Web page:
NHS patients in England should get results for cancer tests within four weeks of being referred by a GP by 2020 under new plans to improve treatment. NHS England’s cancer taskforce is also recommending improved molecular diagnostics including testing for hereditary cancer, and increasing specialist staff to ensure it delivers “world class” cancer care.
The five-year plan will cost £400m a year but experts say earlier treatment will result in similar savings. They say the plan could help an extra 30,000 patients survive for 10 years. While survival rates have been improving, England still lags behind some of the best performing countries.
Harpal Kumar, chief executive of Cancer Research UK and chairman of NHS England’s task force, said the changes could help create a “world class” service over the coming years. “We have an opportunity to save many thousands of lives from cancer.”
About testing for Lynch Syndrome, as well as Hereditary Breast and Ovarian Cancer, in this report:
“Recommendation 36: NHS commissioners should ensure that:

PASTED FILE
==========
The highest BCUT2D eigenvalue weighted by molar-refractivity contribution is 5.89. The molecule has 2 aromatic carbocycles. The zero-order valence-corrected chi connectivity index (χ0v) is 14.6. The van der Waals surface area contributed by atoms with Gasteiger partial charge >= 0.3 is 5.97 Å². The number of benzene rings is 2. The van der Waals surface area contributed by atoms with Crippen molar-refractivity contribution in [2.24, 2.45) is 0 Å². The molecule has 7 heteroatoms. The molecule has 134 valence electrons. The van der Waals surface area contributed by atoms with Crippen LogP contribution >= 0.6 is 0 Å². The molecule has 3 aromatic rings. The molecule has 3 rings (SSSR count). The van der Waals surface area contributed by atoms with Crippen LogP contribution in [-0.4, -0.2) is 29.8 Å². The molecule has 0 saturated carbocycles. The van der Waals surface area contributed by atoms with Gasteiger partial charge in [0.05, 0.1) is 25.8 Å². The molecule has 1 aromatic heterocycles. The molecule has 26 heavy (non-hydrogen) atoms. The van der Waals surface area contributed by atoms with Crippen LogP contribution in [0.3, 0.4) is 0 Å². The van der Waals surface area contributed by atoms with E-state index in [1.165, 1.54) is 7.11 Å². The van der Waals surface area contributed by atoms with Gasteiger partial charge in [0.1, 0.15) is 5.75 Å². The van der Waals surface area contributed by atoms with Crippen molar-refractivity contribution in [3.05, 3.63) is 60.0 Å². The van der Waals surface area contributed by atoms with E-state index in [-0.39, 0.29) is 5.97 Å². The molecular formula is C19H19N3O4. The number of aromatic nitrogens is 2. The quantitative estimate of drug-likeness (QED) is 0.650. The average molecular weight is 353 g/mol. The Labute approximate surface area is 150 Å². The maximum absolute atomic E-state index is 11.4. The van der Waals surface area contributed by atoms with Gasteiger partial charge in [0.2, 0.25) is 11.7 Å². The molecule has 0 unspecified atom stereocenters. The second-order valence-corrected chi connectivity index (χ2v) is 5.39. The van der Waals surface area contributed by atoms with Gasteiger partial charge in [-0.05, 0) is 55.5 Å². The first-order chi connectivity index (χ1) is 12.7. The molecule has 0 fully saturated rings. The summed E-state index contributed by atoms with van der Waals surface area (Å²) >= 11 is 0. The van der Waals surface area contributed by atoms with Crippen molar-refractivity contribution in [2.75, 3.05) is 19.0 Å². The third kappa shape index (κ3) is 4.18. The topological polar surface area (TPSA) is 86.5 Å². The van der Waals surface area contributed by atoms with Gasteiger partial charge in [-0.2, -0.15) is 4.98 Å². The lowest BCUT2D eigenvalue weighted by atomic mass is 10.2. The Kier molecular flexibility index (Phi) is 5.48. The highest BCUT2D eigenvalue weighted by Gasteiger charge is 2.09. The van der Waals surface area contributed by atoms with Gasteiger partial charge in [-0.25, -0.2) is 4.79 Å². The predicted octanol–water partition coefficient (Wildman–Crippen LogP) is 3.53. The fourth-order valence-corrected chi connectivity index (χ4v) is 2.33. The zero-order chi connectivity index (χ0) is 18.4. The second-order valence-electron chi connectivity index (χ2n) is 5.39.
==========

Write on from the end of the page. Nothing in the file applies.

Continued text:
• All patients under the age of 50 receiving a bowel cancer diagnosis are offered a genetic test for Lynch Syndrome.
• All women with non-mucinous epithelial ovarian cancer are offered testing for BRCA1/BRCA2 at the point of diagnosis.
• All women under the age of 50 diagnosed with breast cancer are offered testing for BRCA1/BRCA2 at the point of diagnosis.
These tests will enable any family members at high risk to be identified and active surveillance programmes put in place. Where applicable, positive tests should guide decisions on the most clinically and cost-effective prevention interventions or treatments.”
The report recommends guidelines are updated about the use of chemoprotective agents, such as aspirin in Lynch Syndrome (Recommendation 7).
Other plans include:
The publication of the five-year strategy comes after a cross-party group of MPs warned that cancer services had “lost momentum” in the past two years.